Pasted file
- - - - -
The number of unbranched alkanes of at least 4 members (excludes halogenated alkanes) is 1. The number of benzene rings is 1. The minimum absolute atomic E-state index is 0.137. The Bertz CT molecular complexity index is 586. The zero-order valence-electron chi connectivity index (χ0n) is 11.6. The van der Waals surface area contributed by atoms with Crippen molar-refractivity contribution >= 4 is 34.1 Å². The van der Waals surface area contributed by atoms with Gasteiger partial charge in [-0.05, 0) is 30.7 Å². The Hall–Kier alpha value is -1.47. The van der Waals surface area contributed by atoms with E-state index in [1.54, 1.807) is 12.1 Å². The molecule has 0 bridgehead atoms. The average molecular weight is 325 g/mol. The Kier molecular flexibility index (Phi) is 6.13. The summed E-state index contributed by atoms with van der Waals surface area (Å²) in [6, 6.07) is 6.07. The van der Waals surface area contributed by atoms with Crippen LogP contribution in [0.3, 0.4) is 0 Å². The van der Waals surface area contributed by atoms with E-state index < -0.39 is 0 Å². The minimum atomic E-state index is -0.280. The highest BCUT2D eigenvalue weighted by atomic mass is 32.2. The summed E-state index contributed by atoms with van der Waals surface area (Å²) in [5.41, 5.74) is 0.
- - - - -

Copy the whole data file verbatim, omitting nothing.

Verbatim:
The number of unbranched alkanes of at least 4 members (excludes halogenated alkanes) is 1. The number of benzene rings is 1. The minimum absolute atomic E-state index is 0.137. The Bertz CT molecular complexity index is 586. The zero-order valence-electron chi connectivity index (χ0n) is 11.6. The van der Waals surface area contributed by atoms with Crippen molar-refractivity contribution >= 4 is 34.1 Å². The van der Waals surface area contributed by atoms with Gasteiger partial charge in [-0.05, 0) is 30.7 Å². The Hall–Kier alpha value is -1.47. The van der Waals surface area contributed by atoms with E-state index in [1.54, 1.807) is 12.1 Å². The molecule has 0 bridgehead atoms. The average molecular weight is 325 g/mol. The Kier molecular flexibility index (Phi) is 6.13. The summed E-state index contributed by atoms with van der Waals surface area (Å²) in [6, 6.07) is 6.07. The van der Waals surface area contributed by atoms with Crippen LogP contribution in [0.3, 0.4) is 0 Å². The van der Waals surface area contributed by atoms with E-state index < -0.39 is 0 Å². The minimum atomic E-state index is -0.280. The highest BCUT2D eigenvalue weighted by atomic mass is 32.2. The summed E-state index contributed by atoms with van der Waals surface area (Å²) in [5.41, 5.74) is 0.